Lindas v. Cady

Annotate this Case

142 Wis. 2d 857 (1987)

419 N.W.2d 345

Kathleen LINDAS, Plaintiff-Appellant, v. Elmer CADY and Robert Hable, Defendants, State of Wisconsin DEPARTMENT OF HEALTH & SOCIAL SERVICES, Defendants-Respondents.

No. 86-1910.

Court of Appeals of Wisconsin.

Submitted on briefs December 7, 1987.

Decided December 30, 1987.

*858 For the plaintiff-appellant the cause was submitted on the briefs of Jeff Scott Olson and Julian & Olson, S.C., of Madison.

For the defendants-respondents the cause was submitted on the brief of Donald J. Hanaway, attorney general, and David C. Rice, assistant attorney general.

Before Gartzke, P.J., Dykman and Eich, JJ.

DYKMAN, J.

Kathleen Lindas appeals from an order dismissing her 42 U.S.C. sec. 1983[1] and Title VII actions against the Department of Health and Social Services (DHSS). The dispositive issues[2] are whether *859 Wisconsin is immune from sec. 1983 and Title VII actions under the doctrine of sovereign immunity and whether DHSS, as a state agency, shares in that immunity.[3] Because we conclude that Wisconsin and DHSS are immune from suit in these actions, we affirm.

On August 15, 1979, DHSS hired Lindas as Superintendent of Education in the Bureau of Program Resources, Division of Corrections, subject to a one year probationary period. On May 9, 1980, Lindas' supervisor recommended that she resign or be fired. Lindas resigned on June 6, 1980. Although Lindas tried to withdraw her resignation, she was not allowed to do so.

Lindas appealed to the State Personnel Commission (commission) pursuant to sec. 230.44(1), Stats.,[4] claiming she had been constructively discharged. Later she filed a sex discrimination complaint with the commission, alleging that she was "constructively discharged" because of her sex in violation of secs. *860 111.31 to 111.37, Stats., Wisconsin's Fair Employment Act.[5] On October 2, 1981, the commission held that Lindas had not been the subject of a "constructive discharge" but had resigned. The commission dismissed Lindas' sexual discrimination complaint for lack of probable cause on January 3, 1985.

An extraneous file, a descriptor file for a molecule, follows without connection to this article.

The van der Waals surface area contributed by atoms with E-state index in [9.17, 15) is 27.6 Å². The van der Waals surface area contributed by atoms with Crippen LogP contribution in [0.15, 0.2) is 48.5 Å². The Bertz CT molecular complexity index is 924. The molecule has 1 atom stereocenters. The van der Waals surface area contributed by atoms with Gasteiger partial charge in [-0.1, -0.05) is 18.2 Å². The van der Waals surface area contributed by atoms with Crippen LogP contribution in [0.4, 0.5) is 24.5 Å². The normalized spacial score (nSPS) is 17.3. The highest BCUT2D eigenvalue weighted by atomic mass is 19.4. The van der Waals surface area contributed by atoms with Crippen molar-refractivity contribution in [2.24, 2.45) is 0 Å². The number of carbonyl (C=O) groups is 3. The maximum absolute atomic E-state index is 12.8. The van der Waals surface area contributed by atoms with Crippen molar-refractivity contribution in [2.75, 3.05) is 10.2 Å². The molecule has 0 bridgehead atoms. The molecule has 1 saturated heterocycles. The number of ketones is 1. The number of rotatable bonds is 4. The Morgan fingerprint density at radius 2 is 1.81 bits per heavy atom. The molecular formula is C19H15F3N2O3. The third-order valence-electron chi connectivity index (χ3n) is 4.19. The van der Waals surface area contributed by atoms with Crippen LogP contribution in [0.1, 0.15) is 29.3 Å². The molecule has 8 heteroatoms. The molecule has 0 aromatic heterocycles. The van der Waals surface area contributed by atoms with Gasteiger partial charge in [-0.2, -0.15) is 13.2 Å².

On October 18, 1985, Lindas filed this action, alleging that she was discharged because of her sex, in violation of sec. 1983. Lindas amended her complaint and added a claim of discrimination in violation of Title VII of the Civil Rights Act of 1964, 42 U.S.C. sec. 2000e.[6] The trial court granted DHSS's motion to dismiss because the sec. 1983 claim was barred by sec. 893.54, Stats.,[7] and the Title VII claim was barred by sovereign immunity, notwithstanding sec. 46.017, Stats., which provides: "[DHSS] may sue and be sued."

*861 [1, 2]

An action against a state agency is an action against the state. Lister v. Board of Regents, 72 Wis. 2d 282, 291-92, 240 N.W.2d 610, 617 (1976). In the absence of express legislative authorization, the State of Wisconsin may not be sued. Kegonsa Jt. Sanit. Dist. v. City of Stoughton, 87 Wis. 2d 131, 144, 274 N.W.2d 598, 604 (1979). We must interpret sec. 46.017, Stats., to determine whether it waives the state's sovereign immunity. Statutory interpretation is a matter of law which we review de novo. City of Waukesha v. Salbashian, 128 Wis. 2d 334, 347, 382 N.W.2d 52, 56 (1986).

[3]

Although sec. 46.017, Stats., provides "[DHSS] may sue and be sued," this does not amount to a consent to be sued in sec. 1983 or other civil rights actions. Section 46.017 was created by Laws of 1947, ch. 268, sec. 9, at a time when Wisconsin enjoyed governmental immunity from tort suits.

The supreme court abrogated governmental immunity in 1962. However, this had no effect on sovereign immunity.

Henceforward, there will be substantive liability on the part of the state, but the right to sue the state is subject to sec. 27, art. IV of the Wisconsin constitution which provides: "The legislature shall direct by law in what manner and in what courts suits may be brought against the state." The decision in the case at bar removes the state's defense of nonliability for torts, but it has no effect upon the state's sovereign right under the constitution to be sued only upon its consent.

Holytz v. Milwaukee, 17 Wis. 2d 26, 41, 115 N.W.2d 618, 625-26 (1962).

*862 Whether another statute constituted state consent to be sued for tort was considered in Townsend v. Wisconsin Desert Horse Asso., 42 Wis. 2d 414, 418, 167 N.W.2d 425, 427 (1969). There, sec. 285.01, Stats. (1969), which allowed claims against the state to proceed if the claimant first posted a $1,000 bond, was held not to apply to tort claims. The court noted that at the time the legislature passed the statute, the state had no liability in tort.[8]